Whiskers - tiny metal filaments that grow in data centers - can knock out servers. Are they a fluke or a crisis in waiting?
Still, data centers with old or inexpensive materials or equipment run the risk of whiskers forming, breaking off, getting into computers and short-circuiting them. Metal whiskers may cause unusual, sporadic problems, or they may cause a data center's power supplies to short out en masse. Since Network World first covered metal whiskers in 2004, new research and environmental legislation have changed how people approach the issue.
Explaining metal whiskers
The source of metal whiskers is steel that has been electroplated with zinc or tin to prevent rusting, according to Robert Sullivan, senior consultant at the Uptime Institute in Santa Fe, N.M. When manufacturers deposit zinc or tin through electroplating, he says, the process can introduce stresses that cause whiskering. Zinc- and tin-plated metal has been used in computers, server racks, floor tiles and the like.
Sullivan says that hot-dipped galvanizing — a process in which metal is dipped into molten zinc or tin — does not produce whiskers. He adds that if metal is electroplated, a powder coating process can be used to prevent whiskers from forming.
Electroplating involves immersing one metal, such as steel, in water, and running a current through the water to get another metal, such as tin or zinc, to bind to it. Hydrogen atoms from the water also can be deposited on the metal, and that can lead to what Sullivan calls “compressive stress.” To relieve some stress, molecules of the metal’s outer layer get pushed out in a process that Sullivan says is “like trying to empty the ocean with a kid’s sand pail.” Stress remains, however, so this process happens over and over, causing a tiny metal whisker to form. Sullivan says that zinc, tin, and cadmium all can produce whiskers through this process.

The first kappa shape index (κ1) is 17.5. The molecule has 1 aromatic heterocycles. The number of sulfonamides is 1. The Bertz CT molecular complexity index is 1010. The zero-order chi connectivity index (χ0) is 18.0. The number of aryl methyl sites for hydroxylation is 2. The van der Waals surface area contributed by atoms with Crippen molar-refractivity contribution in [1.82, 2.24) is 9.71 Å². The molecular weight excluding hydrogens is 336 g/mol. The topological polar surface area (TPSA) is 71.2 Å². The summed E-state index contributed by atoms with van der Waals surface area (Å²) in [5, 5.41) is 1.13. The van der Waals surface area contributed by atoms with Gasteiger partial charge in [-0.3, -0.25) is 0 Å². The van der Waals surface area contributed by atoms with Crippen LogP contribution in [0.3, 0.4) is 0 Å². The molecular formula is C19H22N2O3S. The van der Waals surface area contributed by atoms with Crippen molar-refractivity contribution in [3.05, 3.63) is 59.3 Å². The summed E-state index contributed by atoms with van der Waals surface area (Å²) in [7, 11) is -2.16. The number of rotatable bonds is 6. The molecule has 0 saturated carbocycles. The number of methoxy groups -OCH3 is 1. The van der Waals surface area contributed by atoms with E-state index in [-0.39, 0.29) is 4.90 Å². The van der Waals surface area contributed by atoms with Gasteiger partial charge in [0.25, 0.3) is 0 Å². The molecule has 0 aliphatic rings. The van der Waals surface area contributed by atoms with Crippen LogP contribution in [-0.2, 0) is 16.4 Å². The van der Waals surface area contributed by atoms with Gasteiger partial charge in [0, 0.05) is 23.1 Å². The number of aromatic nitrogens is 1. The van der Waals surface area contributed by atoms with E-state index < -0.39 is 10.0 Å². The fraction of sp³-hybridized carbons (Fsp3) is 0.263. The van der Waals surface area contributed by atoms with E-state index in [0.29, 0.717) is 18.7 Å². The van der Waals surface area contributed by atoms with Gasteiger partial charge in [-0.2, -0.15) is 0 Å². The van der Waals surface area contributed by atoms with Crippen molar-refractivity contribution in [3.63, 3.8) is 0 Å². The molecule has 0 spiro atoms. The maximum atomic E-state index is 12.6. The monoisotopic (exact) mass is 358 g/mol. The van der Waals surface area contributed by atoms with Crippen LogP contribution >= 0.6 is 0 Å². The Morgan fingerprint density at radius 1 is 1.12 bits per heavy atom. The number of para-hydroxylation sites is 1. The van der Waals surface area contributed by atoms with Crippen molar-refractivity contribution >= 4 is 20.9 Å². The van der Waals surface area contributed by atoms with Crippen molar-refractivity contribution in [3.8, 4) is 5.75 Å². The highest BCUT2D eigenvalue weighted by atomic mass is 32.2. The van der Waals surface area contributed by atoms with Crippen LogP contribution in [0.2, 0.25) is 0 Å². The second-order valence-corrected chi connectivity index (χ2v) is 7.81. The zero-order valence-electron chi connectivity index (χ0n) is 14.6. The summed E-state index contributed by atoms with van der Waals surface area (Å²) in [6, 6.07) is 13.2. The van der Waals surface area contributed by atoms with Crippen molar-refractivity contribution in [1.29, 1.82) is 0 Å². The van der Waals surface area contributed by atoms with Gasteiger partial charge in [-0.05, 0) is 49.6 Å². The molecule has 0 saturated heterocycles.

According to Sullivan, most manufacturers of metal tiles and the like use metals and processes that don’t cause whiskering, but old or inexpensive materials may pose a risk. He says that in one data center that was less than five years old, he found metal whiskers on an economy-grade metal bar that was used to support ceiling tiles. Only the bottom of the bar was powder-coated, and zinc whiskers formed on the other sides. Sullivan says metal whiskers generally take about two years to form, although he has seen them crop up in as little as six months.
Mixing lead into tin or zinc prevents metal whiskers from forming, and new, lead-free solder could introduce a new source of whiskers. “I think we’re just starting to see the tip of the iceberg on that,” says Rich Hill, president of data-center cleaning company Data Clean. Sullivan disagrees: “I don’t see that soldering is an exposure to the creation of either zinc or tin whiskers,” he says. He adds that lead restrictions should not cause whisker problems for other parts, either. “If you’re plating with a lead-zinc alloy . . . it won’t grow zinc whiskers,” he says, “but there are very few people that are doing that,” so restrictions on the use of lead should not pose a problem.
Who has metal whiskers?
Documentation of metal-whisker problems in data centers is hard to come by.